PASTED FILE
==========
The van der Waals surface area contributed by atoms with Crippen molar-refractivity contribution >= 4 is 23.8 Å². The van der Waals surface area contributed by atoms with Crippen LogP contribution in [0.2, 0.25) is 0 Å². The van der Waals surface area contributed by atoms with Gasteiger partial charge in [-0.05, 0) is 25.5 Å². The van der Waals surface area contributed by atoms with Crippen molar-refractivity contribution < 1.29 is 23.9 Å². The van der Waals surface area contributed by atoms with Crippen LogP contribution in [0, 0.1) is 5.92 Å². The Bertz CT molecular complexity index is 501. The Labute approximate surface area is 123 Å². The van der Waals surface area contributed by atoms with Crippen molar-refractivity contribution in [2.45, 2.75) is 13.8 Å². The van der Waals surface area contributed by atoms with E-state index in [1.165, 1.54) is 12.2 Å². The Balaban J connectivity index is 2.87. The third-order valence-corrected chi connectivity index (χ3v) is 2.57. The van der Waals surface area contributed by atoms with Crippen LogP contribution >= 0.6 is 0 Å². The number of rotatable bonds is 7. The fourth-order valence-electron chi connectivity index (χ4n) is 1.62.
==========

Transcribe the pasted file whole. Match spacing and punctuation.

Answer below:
The van der Waals surface area contributed by atoms with Crippen molar-refractivity contribution >= 4 is 23.8 Å². The van der Waals surface area contributed by atoms with Crippen LogP contribution in [0.2, 0.25) is 0 Å². The van der Waals surface area contributed by atoms with Gasteiger partial charge in [-0.05, 0) is 25.5 Å². The van der Waals surface area contributed by atoms with Crippen molar-refractivity contribution < 1.29 is 23.9 Å². The van der Waals surface area contributed by atoms with Crippen LogP contribution in [0, 0.1) is 5.92 Å². The Bertz CT molecular complexity index is 501. The Labute approximate surface area is 123 Å². The van der Waals surface area contributed by atoms with Crippen molar-refractivity contribution in [2.45, 2.75) is 13.8 Å². The van der Waals surface area contributed by atoms with E-state index in [1.165, 1.54) is 12.2 Å². The Balaban J connectivity index is 2.87. The third-order valence-corrected chi connectivity index (χ3v) is 2.57. The van der Waals surface area contributed by atoms with Crippen LogP contribution >= 0.6 is 0 Å². The number of rotatable bonds is 7. The fourth-order valence-electron chi connectivity index (χ4n) is 1.62.